Please use this identifier to cite or link to this item: http://hdl.handle.net/1893/32142
Appears in Collections:Faculty of Health Sciences and Sport Journal Articles
Peer Review Status: Refereed
Title: Walking the line? An investigation into elite athletes' sport-related use of painkillers and their willingness to use analgesics to train or compete when injured
Author(s): Overbye, Marie
Contact Email: marie.overbye@stir.ac.uk
Keywords: culture of risk
drugs
gender
injury
non-steroidal anti-inflammatory drugs
occupational health
playing hurt
presenteeism
risk acceptance
Issue Date: 16-Dec-2020
Citation: Overbye M (2020) Walking the line? An investigation into elite athletes' sport-related use of painkillers and their willingness to use analgesics to train or compete when injured. International Review for the Sociology of Sport. https://doi.org/10.1177/1012690220973552
Abstract: Pain and injuries are inevitable occupational hazards and health risks in athletes’ working lives. The sport-related use of analgesics with and without injury is widespread. Taking analgesics to compete while injured is conceptualised as a sickness-presenteeism problem. This study examines the complexity of the sport-related use of analgesics in elite sport. A mixed-method design was adopted consisting of a survey (n=775) and interviews (n=21) with elite athletes. Many athletes reported a sport-related use of analgesics. Analgesics had commonly been used to enable an injured athlete to: compete in an important match; train during an important period; qualify for an important match/final; and keep one’s position on the team or have one’s contract prolonged. Particularly team-sport athletes had experience of such use. Apart from the therapeutic use of analgesics, they were sometimes integrated into different routines, for example enhancing performance, avoid lowering performance, aiding recovery, training/competing injured, and prophylactic use. Simultaneously, many had refrained from using or sought to minimise their sport-related use of analgesics; reasons were related to: trust in/feeling the body, side-effects, knowledge and social norms. Social norms and interaction with support personnel played a key role. Physiotherapists and doctors often advised athletes on analgesics, but self-administered use was widespread. How risk cultures manifested themselves varied greatly between sports, and gender differences were scarce. Although, ‘absenteeism’ is also present a majority of athletes would be willing to ‘walk the line’, using analgesics to compete when injuries may threaten their career or sporting success.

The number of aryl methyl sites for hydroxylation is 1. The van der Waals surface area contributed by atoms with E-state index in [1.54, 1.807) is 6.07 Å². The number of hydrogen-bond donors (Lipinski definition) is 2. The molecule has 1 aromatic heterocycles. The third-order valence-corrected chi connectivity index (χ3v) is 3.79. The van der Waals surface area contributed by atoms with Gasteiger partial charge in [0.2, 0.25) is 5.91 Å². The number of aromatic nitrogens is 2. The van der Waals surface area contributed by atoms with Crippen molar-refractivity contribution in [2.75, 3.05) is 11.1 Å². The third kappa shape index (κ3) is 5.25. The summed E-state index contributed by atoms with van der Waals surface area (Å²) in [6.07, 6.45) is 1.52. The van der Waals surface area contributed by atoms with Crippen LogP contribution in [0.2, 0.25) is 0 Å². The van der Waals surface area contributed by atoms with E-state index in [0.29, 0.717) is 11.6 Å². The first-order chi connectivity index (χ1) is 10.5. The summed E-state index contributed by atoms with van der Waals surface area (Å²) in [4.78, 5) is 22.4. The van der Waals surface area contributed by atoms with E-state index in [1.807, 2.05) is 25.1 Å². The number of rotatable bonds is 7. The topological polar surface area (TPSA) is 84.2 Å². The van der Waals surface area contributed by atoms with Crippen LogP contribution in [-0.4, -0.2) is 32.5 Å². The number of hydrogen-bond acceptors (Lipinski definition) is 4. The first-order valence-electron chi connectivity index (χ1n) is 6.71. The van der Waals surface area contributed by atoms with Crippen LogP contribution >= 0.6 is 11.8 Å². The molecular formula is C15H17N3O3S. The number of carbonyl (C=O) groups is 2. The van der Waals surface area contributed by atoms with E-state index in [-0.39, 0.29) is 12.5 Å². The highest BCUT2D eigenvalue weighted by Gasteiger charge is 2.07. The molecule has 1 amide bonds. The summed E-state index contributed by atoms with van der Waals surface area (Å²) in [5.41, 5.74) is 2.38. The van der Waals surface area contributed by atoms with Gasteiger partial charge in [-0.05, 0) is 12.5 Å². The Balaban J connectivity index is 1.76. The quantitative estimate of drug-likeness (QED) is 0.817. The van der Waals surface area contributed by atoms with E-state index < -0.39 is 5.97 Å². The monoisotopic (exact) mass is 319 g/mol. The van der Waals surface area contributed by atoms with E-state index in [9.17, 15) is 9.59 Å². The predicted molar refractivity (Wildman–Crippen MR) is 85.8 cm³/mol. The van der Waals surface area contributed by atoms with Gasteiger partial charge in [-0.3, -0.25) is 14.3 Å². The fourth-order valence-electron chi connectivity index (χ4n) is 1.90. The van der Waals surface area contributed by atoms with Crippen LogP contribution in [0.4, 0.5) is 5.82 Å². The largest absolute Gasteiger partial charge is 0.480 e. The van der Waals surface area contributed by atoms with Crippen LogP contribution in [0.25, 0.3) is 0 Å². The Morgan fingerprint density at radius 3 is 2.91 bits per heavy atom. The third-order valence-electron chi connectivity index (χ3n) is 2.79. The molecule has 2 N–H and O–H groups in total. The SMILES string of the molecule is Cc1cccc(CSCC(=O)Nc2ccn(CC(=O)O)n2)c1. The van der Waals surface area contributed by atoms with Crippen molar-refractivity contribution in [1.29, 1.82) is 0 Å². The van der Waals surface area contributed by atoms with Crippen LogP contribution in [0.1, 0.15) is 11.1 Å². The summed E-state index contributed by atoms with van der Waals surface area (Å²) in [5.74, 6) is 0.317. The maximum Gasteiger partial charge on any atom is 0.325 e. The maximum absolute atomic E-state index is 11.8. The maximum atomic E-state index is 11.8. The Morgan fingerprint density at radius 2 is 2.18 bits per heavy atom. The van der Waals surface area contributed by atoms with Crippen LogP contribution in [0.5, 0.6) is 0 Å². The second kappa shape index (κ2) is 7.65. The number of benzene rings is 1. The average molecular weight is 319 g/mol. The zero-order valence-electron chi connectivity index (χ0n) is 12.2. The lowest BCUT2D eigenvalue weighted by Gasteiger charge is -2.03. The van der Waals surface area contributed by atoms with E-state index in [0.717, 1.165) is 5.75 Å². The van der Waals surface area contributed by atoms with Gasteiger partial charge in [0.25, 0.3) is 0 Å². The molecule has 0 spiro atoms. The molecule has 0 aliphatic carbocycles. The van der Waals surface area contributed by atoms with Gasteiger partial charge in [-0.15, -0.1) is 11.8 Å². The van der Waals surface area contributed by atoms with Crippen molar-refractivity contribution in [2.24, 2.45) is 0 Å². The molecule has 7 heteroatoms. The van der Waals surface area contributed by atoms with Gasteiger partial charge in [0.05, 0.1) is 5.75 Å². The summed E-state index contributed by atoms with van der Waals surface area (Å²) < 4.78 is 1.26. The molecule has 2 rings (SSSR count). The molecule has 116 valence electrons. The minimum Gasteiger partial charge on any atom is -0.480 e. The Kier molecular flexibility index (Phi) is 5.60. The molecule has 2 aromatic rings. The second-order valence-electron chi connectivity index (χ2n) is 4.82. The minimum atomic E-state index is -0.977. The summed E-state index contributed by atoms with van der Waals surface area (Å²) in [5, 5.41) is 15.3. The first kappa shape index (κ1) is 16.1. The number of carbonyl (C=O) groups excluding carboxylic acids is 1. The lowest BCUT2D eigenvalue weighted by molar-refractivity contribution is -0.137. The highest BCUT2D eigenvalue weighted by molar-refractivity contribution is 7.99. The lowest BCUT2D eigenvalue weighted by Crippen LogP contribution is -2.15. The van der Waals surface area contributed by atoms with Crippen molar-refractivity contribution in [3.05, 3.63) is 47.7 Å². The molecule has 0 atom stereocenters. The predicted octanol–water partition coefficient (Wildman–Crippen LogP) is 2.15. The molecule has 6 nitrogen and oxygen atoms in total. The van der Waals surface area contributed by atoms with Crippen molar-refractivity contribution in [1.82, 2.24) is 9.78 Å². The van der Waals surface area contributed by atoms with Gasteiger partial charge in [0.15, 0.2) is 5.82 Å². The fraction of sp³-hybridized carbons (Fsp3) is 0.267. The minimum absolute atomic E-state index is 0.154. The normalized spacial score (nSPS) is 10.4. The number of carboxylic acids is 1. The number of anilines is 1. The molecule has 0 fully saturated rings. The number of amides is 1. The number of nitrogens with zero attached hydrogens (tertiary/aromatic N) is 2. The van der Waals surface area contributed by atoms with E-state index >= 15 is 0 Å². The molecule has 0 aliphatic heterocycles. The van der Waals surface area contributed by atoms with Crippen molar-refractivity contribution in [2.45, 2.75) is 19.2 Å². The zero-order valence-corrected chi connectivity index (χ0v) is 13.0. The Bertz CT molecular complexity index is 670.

DOI Link: 10.1177/1012690220973552
Rights: [Overbye 2020 IRSS.pdf] The publisher does not allow this work to be made publicly available in this Repository. Please use the Request a Copy feature at the foot of the Repository record to request a copy directly from the author. You can only request a copy if you wish to use this work for your own research or private study.
[Painkillers in sport_accepted 2020.pdf] Overbye M, Walking the line? An investigation into elite athletes’ sport-related use of painkillers and their willingness to use analgesics to train or compete when injured, International Review for the Sociology of Sport (Forthcoming). Copyright © The Author 2020. Reprinted by permission of SAGE Publications. Reuse is restricted to non-commercial and no derivative uses. DOI: https://doi.org/10.1177/1012690220973552
Notes: Output Status: Forthcoming/Available Online
Licence URL(s): http://creativecommons.org/licenses/by-nc-nd/4.0/

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